In September 2014 it became clear to everybody that there are 10,000 Russian soldiers in the eastern Ukraine, separatists from Russia are supplied with latest weapons, manufactured only in Russia, and without political interference and financial support of Russia this conflict would have never taken place. The leaders of the EU and NATO started to voice these facts, and the European Parliament and the Council of Europe officially condemned Russia’s military presence on the territory of Ukraine.
What happened next?
It was then, when we heard a clear position of Hungarian Prime Minister Viktor Orbán, stating unambiguously and publicly that Hungary is not against sanctions and will implement all the respective decisions of the EU. We cannot deny the effectiveness of the EU and US sanctions against Russia. Of course, the sanctions themselves are designed to resolve the conflict as a whole. However, they certainly bear not only economic but also political sense, because they have shown that the democratic world condemns the policy of Russia on Ukraine. Due to sanctions, we managed to launch the negotiations with the participation of Russia. It is very important to remember this. Therefore, it is rather about a certain development of the rhetoric of Hungarian authorities than a significant change in the political position, which has not been the subject to change and is aimed at supporting Ukraine.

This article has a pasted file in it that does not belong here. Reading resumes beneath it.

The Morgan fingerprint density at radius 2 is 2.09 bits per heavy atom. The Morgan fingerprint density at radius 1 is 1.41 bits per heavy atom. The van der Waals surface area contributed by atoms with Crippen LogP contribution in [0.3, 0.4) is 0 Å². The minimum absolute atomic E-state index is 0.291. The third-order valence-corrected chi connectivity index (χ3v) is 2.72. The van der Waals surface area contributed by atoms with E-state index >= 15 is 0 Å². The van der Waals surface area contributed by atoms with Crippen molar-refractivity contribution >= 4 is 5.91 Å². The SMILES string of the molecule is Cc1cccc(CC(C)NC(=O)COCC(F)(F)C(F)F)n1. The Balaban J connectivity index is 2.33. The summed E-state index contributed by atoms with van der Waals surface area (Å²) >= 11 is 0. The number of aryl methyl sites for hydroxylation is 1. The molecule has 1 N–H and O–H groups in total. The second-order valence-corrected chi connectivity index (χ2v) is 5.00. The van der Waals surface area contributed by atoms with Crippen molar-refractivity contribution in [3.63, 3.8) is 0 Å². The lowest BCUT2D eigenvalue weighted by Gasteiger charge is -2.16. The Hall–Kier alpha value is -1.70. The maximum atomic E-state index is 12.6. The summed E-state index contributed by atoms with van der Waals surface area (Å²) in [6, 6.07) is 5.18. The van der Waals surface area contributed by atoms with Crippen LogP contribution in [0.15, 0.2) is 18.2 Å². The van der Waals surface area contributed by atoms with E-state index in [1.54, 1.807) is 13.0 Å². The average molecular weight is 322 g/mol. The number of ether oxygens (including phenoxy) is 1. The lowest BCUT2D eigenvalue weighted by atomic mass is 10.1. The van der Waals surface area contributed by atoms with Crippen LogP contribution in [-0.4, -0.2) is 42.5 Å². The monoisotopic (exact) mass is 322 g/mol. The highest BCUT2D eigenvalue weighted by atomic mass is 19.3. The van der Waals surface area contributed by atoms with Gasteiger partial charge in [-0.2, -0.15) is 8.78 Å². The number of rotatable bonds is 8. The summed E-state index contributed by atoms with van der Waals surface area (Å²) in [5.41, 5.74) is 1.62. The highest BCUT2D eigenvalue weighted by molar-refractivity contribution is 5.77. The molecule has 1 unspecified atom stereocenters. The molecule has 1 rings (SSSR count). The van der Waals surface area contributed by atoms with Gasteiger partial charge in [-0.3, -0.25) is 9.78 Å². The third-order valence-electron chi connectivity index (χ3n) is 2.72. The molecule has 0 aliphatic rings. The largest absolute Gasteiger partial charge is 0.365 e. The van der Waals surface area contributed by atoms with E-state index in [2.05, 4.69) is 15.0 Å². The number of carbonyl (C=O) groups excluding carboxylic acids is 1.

As for the contacts between Hungary and Russia, it is a well-known position. As it is explained to us, this position is based purely on economic interests. The main thing is to keep a balance between economic interests and European, democratic, Christian values, which are the basis of many EU member-states.
It should be well remembered that it was the desire of the Ukrainian people to become part of the EU that was the main reason for the beginning of the Euromaidan and its struggle against the corrupt and pro-Russian government of Yanukovych. After Yanukovych’s government had been toppled, the pro-European orientation of Ukrainians caused Russian military aggression against our country. The circle closes.